Let Innovation Breath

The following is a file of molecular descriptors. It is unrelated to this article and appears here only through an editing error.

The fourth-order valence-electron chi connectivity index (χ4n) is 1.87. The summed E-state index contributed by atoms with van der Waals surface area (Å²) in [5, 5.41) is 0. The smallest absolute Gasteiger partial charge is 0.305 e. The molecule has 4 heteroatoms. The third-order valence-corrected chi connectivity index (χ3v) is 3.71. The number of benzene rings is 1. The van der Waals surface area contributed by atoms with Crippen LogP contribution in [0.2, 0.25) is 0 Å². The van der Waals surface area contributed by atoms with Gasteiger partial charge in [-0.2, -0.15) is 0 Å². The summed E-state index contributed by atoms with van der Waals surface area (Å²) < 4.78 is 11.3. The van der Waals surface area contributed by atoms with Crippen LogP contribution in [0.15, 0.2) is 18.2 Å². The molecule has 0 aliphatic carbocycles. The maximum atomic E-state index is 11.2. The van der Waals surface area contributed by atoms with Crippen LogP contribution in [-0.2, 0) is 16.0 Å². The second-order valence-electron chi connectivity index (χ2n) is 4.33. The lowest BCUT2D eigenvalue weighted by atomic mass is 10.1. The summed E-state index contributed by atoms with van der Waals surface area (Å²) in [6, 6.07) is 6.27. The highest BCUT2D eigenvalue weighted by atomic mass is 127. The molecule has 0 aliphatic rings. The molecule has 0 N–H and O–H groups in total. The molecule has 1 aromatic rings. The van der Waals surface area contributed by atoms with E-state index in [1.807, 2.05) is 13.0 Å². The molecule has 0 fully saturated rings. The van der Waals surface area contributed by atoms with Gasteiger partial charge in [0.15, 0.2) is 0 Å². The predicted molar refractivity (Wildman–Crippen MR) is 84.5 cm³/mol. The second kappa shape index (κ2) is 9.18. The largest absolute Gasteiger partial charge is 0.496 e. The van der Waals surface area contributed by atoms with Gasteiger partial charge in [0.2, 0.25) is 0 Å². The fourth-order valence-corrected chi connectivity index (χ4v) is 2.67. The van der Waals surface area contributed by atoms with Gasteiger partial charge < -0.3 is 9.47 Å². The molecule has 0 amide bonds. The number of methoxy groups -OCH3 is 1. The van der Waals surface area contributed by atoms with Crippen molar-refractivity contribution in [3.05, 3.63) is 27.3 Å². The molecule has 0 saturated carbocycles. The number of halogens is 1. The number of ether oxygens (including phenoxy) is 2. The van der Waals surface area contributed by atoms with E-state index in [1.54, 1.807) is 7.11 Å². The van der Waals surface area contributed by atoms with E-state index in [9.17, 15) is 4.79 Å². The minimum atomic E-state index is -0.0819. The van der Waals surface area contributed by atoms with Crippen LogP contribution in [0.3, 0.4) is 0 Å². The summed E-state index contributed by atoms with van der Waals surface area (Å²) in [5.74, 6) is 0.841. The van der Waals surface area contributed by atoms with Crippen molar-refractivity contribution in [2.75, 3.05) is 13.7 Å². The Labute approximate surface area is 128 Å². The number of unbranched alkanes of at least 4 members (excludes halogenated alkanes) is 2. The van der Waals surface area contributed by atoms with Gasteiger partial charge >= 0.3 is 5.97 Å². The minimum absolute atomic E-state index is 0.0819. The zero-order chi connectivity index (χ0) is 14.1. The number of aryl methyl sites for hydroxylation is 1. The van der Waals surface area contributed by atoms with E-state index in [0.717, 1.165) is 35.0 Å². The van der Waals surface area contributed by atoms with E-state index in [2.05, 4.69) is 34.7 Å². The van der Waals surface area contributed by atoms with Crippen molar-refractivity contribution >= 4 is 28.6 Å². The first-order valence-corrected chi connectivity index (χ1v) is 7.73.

I just read this, "Any student regardless of their free and reduced lunch status will be charge 50 cents for their milk because milk alone is not a reimbursable meal." There is a ton to not like about the federal school lunch program, but this is one that drives me crazy. If this same student goes through line, takes an entire lunch, including a milk, and then throws the entire lunch away in the first trash can, then he or she can have the milk for free. If not, he or she has to pay for their milk. Is this really what the government wants schools to do? In the same week that I read about the amount of food waste in this country, I'm advocating for my kids to get a free milk by throwing their lunch away. School cafeteria managers are so frightened that they will lose their reimbursements that they are making silly decisions about what food to serve kids. In the last four years, we have worked very hard to introduce local food, have a healthy, attractive salad bar, and serve tasty soup and sandwiches at every secondary lunch. The new set of guidelines for receiving federal funds are eroding our progress on healthy food and lunches. We can no longer serve baked chicken quarters (it was an incredible lunch that the students loved) because the portion of protein needs to be two ounces or less to meet the requirements. Can you find chicken quarters that are two ounces? So instead, it was frozen chicken portions for the first time since I've been there. I really worry about obesity, just look to the infographic below, but to make lunch a teaching period, where kids learn about how and what to eat to be healthy, we need to be able to model and showcase options. Our incredible progress is fading. Can we rise above the fear of reimbursement to do what is right for kids? We are being lead by fear in this area, and it is time to push back. Nursing Your Sweet Tooth